Eat for your mood, or rather your mood is determined by your diet.

During this pandemic and related quarantines that are occurring, there is a lot of recent research that shows the correlation between mood and nutrition. In fact, a new field that is evolving is called nutrition psychologists. 

In past blogs, I have written a lot about the impact of food on our bodies, and the impact of stress on our bodies. It all works together. 

I have talked about how cortisol is released in your body when there is anxiety or stress. Your body enters into a fight-or-flight mode. There are foods that can help boost hormones that will help you feel better and will decrease cortisol. 

Turmeric is one of those foods. Turmeric has curcumin and it helps improve the microbial ecosystem. It also reduces inflammation which will also help you feel better. If you take black pepper with your turmeric it will help increase the absorption of curcumin. 

Depressed? Then try foods with omega-3 fatty acids. This will help increase the serotonin levels in your body. People with depression will tend to have lower level of serotonin. Also, the omega-3 fatty acids and their anti-inflammatory responses will help with depression because depression has elements of neuroinflammation. 

Angry? Research has established a positive correlation between anger and aggression. Diets that are high in fats, especially trans fats will interfere with how the brain produces and uses omega-3 fatty acids.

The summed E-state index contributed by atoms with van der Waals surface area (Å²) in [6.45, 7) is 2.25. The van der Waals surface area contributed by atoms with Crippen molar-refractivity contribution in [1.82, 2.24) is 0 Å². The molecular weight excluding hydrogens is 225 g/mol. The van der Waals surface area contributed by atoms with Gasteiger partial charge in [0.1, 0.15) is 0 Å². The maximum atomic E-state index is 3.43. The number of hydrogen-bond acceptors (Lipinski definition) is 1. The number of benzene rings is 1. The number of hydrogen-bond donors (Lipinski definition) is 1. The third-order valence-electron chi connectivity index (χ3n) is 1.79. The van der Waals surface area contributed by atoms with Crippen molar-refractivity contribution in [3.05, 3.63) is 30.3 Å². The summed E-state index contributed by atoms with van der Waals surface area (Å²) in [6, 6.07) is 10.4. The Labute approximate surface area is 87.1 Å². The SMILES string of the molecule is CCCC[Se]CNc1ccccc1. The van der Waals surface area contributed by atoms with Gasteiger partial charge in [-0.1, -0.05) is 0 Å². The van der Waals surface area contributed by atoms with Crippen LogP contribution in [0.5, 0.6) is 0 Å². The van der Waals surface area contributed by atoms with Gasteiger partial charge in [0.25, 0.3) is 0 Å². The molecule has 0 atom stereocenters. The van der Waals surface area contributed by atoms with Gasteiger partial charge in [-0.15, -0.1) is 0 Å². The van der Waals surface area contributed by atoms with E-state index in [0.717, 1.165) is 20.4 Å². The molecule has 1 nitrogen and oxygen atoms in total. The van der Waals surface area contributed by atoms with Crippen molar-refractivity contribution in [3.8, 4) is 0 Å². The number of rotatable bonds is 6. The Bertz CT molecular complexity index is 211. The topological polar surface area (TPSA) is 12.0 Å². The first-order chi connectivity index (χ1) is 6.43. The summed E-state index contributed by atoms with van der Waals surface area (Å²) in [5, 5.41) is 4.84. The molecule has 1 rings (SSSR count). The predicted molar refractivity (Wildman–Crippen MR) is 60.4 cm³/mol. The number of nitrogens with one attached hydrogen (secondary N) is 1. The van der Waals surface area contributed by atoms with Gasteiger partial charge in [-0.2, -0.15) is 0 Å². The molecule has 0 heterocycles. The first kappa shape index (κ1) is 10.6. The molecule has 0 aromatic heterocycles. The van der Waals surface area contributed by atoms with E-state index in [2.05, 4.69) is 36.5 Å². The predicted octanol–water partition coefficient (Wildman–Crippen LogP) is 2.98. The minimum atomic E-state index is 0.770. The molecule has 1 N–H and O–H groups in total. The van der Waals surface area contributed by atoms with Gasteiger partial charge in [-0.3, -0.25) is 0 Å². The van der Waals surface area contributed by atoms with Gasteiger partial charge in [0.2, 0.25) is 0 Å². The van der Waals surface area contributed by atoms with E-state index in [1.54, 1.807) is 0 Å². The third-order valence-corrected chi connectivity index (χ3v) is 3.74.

Hungry? When you get hungry you can actually have low glucose. Low glucose is related to aggressive and angry behaviors. So, it’s important to each healthy, whole grains or complex carbohydrates to avoid low blood sugar. 

Problems sleeping? Maybe you’re low on melatonin and tryptophan. There are some foods that can help. Turkey will help with tryptophan as will chickpeas. Melatonin can come from eggs, fatty fish, asparagus and broccoli. How can food help with insomnia?

In insomnia, one of the problems is that certain chemicals in our brain that regulate circadian rhythms become unbalanced, such as melatonin and tryptophan. Food can help replenish them. In fact, food is our only source of tryptophan; the body doesn’t produce it. 

So, you see the positive correlation between food and moods. If you want more information about nutrition, contact me and let’s work together….